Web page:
If you travel straight ahead instead of turning left to cross the footbridge you will find yourself on the Koonung Creek Trail. From the footbridge you can use a hilly path, i
Durham is a historic city and the county town of County Durham in North East England. The city lies on the River Wear, to the west of Sunderland, south of Newcastle upon Tyne and to the north of Darlington. Founded over the final resting place of St Cuthbert, its Norman cathedral became a centre of pilgrimage in medieval England; the cathedral and adjacent 11th-century castle were designated a World Heritage Site by UNESCO in 1986. The castle has been the home of Durham University since 1832. HM Prison Durham is located close to the city centre. City of Durham is the name of the civil parish; the name "Durham" comes from the Celtic element "dun", signifying a hill fort, the Old Norse "holme", which translates to island. The Lord Bishop of Durham takes a Latin variation of the city's name in his official signature, signed "N. Dunelm"; some attribute the city's name to the legend of the Dun Cow and the milkmaid who in legend guided the monks of Lindisfarne carrying the body of Saint Cuthbert to the site of the present city in 995 AD.
Dun Cow Lane is said to be one of the first streets in Durham, being directly to the east of Durham Cathedral and taking its name from a depiction of the city's founding etched in masonry on the south side of the cathedral. The city has been known by a number of names throughout history; the original Nordic Dun Holm was known in Latin as Dunelm. The modern form Durham came into use in the city's history; the north eastern historian Robert Surtees chronicled the name changes in his History and Antiquities of the County Palatine of Durham but states that it is an "impossibility" to tell when the city's modern name came into being. Archeological evidence suggests a history of settlement in the area since 2000 BC; the present city can be traced back to AD 995, when a group of monks from Lindisfarne chose the strategic high peninsula as a place to settle with the body of Saint Cuthbert, that had lain in Chester-le-Street, founding a church there. Local legend states that the city was founded in A.
D. 995 by divine intervention. The 12th century chronicler Symeon of Durham recounts that after wandering in the north, Saint Cuthbert's bier miraculously came to a halt at the hill of Warden Law and, despite the effort of the congregation, would not move. Aldhun, Bishop of Chester-le-Street and leader of the order, decreed a holy fast of three days, accompanied by prayers to the saint. During the fast, Saint Cuthbert appeared to a certain monk named Eadmer, with instructions that the coffin should be taken to Dun Holm. After Eadmer's revelation, Aldhun found that he was able to move the bier, but did not know where Dun Holm was; the legend of the Dun Cow, first documented in The Rites of Durham, an anonymous account about the Durham Cathedral, published in 1593, builds on Symeon's account. According to this legend, by chance that day, the monks came across a milkmaid at Mount Joy, she stated. The monks, followed her, they settled at a wooded "hill-island" – a high wooded rock surrounded on three sides by the River Wear.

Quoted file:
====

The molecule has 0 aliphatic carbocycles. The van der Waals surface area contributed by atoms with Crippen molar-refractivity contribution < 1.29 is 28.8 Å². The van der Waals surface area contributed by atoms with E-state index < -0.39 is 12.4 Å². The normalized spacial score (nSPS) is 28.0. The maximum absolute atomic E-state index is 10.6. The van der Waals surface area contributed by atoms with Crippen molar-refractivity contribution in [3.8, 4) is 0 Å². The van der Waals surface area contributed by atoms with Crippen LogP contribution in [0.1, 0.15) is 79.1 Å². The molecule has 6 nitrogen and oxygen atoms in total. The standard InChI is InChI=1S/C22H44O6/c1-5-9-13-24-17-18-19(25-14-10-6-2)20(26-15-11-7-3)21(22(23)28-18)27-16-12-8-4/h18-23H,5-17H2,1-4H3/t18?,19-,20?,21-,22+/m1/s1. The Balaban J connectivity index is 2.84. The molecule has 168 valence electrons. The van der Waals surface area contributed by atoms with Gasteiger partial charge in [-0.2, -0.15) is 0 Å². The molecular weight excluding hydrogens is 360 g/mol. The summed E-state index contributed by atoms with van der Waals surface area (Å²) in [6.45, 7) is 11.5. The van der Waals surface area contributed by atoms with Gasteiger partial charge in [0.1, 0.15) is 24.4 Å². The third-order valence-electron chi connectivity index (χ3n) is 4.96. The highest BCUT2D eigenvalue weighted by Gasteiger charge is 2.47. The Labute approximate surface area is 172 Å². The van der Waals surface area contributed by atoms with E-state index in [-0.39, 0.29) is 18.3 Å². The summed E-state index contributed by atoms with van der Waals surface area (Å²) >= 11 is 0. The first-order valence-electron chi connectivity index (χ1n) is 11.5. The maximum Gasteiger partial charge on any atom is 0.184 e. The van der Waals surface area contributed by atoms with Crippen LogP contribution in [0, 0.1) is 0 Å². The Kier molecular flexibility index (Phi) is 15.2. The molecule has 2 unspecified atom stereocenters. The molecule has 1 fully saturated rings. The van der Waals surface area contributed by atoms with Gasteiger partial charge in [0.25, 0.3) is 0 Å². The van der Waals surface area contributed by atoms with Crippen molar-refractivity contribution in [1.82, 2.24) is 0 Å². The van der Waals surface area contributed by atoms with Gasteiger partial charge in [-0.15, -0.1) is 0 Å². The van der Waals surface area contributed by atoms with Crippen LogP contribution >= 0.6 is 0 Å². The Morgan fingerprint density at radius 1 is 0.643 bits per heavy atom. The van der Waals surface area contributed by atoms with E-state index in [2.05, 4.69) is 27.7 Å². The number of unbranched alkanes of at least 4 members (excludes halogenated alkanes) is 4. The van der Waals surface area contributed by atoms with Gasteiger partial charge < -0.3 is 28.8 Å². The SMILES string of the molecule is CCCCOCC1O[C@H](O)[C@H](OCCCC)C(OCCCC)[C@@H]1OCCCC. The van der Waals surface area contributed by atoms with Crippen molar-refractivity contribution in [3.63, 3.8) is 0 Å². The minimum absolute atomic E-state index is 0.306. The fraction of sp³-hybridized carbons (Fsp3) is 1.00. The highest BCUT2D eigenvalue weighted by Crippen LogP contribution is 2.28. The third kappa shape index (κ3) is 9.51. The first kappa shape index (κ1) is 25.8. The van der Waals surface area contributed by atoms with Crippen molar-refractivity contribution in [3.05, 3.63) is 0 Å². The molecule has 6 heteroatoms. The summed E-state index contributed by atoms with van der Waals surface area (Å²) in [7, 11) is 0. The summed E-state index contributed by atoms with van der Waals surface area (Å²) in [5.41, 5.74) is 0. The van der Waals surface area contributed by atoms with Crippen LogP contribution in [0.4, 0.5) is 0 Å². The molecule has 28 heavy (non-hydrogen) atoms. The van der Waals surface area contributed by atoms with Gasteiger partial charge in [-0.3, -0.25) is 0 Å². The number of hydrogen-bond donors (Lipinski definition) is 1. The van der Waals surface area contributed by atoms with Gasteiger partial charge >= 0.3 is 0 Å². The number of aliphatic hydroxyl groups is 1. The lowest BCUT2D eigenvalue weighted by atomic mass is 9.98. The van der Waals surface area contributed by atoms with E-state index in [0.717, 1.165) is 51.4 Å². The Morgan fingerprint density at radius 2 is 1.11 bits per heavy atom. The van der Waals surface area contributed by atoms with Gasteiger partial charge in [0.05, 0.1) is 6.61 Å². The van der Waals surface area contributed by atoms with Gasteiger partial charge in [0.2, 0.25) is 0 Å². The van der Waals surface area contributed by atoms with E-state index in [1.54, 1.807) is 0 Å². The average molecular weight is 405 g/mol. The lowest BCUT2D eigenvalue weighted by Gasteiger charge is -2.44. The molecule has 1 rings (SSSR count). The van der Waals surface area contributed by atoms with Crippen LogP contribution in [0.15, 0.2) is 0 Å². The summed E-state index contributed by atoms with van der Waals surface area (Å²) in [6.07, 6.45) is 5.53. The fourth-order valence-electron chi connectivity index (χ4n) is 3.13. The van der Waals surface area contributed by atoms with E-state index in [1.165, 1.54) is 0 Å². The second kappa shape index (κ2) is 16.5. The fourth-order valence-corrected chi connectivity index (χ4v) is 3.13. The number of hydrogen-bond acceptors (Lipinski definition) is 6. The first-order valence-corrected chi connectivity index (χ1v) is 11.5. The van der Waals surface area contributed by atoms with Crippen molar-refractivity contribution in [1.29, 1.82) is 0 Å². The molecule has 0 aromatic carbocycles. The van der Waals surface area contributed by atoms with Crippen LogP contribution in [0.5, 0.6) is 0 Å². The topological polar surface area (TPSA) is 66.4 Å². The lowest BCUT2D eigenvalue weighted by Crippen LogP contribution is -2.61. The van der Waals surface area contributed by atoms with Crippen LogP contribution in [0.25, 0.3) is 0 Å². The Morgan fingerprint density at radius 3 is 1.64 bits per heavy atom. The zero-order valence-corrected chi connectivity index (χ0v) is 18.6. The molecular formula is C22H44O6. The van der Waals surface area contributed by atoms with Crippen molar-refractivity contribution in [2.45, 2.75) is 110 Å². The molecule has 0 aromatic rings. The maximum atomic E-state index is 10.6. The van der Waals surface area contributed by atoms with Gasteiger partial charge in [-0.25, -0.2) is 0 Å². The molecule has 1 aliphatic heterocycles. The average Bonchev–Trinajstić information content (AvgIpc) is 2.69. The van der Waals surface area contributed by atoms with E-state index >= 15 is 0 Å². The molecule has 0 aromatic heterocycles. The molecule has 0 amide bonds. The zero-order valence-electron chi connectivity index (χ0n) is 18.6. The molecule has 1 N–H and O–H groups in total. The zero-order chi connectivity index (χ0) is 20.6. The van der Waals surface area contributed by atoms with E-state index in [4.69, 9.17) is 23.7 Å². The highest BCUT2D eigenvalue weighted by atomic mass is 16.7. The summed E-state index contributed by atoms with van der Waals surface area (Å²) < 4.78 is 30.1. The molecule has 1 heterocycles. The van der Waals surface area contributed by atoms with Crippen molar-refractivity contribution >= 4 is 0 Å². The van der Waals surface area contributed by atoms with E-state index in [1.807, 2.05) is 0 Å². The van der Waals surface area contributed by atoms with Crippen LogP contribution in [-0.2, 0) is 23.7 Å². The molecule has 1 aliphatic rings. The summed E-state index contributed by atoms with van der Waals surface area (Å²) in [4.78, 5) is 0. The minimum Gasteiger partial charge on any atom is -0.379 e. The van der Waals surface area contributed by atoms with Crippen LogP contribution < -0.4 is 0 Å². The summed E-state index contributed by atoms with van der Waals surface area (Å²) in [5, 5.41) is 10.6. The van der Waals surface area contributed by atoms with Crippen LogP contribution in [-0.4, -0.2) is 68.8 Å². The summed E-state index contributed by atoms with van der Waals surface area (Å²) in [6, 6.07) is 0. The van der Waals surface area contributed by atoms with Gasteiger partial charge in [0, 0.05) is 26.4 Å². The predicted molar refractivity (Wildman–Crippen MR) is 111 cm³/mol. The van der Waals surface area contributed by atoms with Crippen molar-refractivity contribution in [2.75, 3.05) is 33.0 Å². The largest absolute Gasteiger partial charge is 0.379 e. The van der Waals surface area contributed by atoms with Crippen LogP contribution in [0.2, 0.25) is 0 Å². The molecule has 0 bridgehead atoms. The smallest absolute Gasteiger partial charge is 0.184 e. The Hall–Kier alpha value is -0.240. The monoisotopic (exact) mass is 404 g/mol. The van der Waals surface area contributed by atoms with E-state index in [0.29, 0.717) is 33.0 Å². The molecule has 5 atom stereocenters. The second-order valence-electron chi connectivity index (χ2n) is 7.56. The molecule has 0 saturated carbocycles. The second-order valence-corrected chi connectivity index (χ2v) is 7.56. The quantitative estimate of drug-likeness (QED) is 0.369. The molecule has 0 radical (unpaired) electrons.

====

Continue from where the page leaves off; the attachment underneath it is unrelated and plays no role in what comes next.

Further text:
There they erected a shelter for the relics, on the spot where the Durham Cathedral would stand. Symeon states that a modest wooden building erected there shortly was the first building in the city. Bishop Aldhun subsequently had a stone church built, dedicated in September 998, it no longer remains. The legend is interpreted by a Victorian relief stone carving on the south face of the cathedral and, more by the bronze sculpture'Durham Cow', which reclines by the River Wear in view of the cathedral. During the medieval period the city gained spiritual prominence as the final resting place of Saint Cuthbert and Saint Bede the Venerable; the shrine of Saint Cuthbert, situated behind the High Altar of Durham Cathedral, was the most important religious site in England until the martyrdom of St Thomas Becket at Canterbury in 1170. Saint Cuthbert became famous for two reasons. Firstly, the miraculous healing powers he had displayed in life continued after his death, with many stories of those visiting the saint's shrine being cured of all manner of diseases.